Eurodollar futures tripped up by euro-cash pressure

Tension within the Eurozone rose to boiling point on Thursday after German insistence that Greek bondholders must share the burden of failure was countered by comments from an ECB member stating that Europe’s emergency fund should be doubled under such circumstances. The failed negotiations will begin again over the weekend with EU monetary commissioner Olli Rehn saying that his “close contact” with the IMF leaves him assured that Greece will soon receive its next round of aid to the tune of €12billion. His optimism seems to have taken the edge off demand for Treasury securities but not before two-year yields fell to a record low while those at the 10-year matched year-to-date lows.

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European bond markets – Money markets are also facing increased pressures from European banks wanting to raise both euro and dollar-denominated funds. Pressure at the front end of the curve was evident as overnight lending costs in euros rose for the first time in four days with counterparty risks clearly evident. Meanwhile the premium paid to buy dollars and convert them back in to euros also rose causing a drain on U.S. liquidity. The growing crisis saw Greek Prime Minister Papandreou’s hold on power slip reducing the likelihood of a safe passage of fresh austerity measures through an increasingly hostile Parliament. Of course the passage of which is a pre-requisite for the next installment from the IMF. German yields eased by one basis point to 2.93% as the 10-year bund future jumped to 126.62, while euribor futures rose by four basis points.

Eurodollar futures – I noted the hint of pressure in yesterday’s commentary in September and December Eurodollar expirations, which as noted above, worsened on account of demand for liquidity regardless of origin in European cash markets. The implied yield on the December contract rose from 0.40% at the start of the week to 0.49% at the height of market desperation on Thursday. Eurodollars also faced some pressure following better reports on employment and housing. Initial claims fell by 16,000 to 414,000 while new housing starts rose by 3.5% from an upwardly revised base for April. Permits issued to build new homes also jumped by 8.7% after builders were hindered by flooding during the spring. Rising yields were later tempered by a shock contraction in Philadelphia area manufacturing. The Philly Fed index of activity was predicted to rise in June from 3.9 but came in at minus 7.7. The September contract opened stronger and put in a fresh contract high at 124-16 before gains were pared to 123-29.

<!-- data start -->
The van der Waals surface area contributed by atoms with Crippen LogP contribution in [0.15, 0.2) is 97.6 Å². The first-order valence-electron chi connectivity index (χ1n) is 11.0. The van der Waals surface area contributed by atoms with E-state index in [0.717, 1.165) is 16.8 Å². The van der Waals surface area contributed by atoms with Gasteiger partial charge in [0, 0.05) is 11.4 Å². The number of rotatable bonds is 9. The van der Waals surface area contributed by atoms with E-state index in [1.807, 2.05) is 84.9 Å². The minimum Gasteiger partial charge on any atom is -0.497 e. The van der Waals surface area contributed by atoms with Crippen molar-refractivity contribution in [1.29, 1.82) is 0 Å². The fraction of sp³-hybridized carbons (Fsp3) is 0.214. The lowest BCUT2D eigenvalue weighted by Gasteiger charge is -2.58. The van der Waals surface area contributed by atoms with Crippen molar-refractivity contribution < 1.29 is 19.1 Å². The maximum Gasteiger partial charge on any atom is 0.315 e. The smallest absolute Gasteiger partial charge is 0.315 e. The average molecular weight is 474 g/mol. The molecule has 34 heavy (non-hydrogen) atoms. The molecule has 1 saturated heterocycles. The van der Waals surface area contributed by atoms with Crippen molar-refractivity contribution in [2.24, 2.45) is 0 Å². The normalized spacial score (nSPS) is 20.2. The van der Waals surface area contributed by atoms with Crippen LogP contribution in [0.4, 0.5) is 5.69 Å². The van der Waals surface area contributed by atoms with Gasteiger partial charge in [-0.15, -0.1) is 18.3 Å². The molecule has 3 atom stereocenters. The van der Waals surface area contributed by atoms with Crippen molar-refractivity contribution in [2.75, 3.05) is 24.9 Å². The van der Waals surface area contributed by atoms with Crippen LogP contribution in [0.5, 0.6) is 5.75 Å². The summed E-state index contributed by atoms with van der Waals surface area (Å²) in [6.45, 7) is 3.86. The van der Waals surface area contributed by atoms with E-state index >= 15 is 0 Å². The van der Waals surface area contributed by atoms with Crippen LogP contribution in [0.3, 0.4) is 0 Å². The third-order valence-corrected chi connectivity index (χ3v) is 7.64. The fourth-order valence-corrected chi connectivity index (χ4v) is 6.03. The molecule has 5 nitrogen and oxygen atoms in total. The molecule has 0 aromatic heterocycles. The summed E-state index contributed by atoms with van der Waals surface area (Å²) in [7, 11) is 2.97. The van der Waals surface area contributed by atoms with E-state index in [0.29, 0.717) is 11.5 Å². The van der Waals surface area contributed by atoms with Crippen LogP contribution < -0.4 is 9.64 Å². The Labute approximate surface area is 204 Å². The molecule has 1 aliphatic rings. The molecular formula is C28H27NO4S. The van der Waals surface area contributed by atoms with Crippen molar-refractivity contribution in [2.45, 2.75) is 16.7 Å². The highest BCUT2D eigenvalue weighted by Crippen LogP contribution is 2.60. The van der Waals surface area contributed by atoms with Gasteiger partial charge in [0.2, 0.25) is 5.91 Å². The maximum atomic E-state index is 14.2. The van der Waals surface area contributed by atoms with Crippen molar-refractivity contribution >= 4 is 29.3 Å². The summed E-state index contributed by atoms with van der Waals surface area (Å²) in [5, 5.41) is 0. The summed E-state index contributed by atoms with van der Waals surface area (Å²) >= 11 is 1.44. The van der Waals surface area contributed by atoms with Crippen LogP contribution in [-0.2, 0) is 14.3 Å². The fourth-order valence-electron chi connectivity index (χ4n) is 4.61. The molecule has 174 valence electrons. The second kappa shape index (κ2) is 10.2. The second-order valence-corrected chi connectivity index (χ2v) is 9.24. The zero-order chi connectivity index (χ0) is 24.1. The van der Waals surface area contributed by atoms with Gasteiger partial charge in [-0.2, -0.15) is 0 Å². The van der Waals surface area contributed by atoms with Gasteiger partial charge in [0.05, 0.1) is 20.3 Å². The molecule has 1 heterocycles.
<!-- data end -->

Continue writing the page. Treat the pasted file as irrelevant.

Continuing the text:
British gilts – The yield curve continued to flatten with short sterling futures expiring in this calendar year remained unchanged while sharp gains of up to eight basis points were seen at deferred maturities. Weakness in U.K. retail sales during May was blamed on high fuel costs and worries over employment prospects. Don’t forget that Wednesday’s jobs report showed not only dismal annualized wage growth of 1.8% for the three months ending April, but also the sharpest gain in jobless claims in two years. Interest rate futures are increasingly pointing to a lack of policy action from the Bank of England with expectations for the first move appearing to shift to about one year from now. Gilt yields joined the rally with an advance of 68 ticks in the September contract erasing four pips leaving the benchmark yielding 3.19%.

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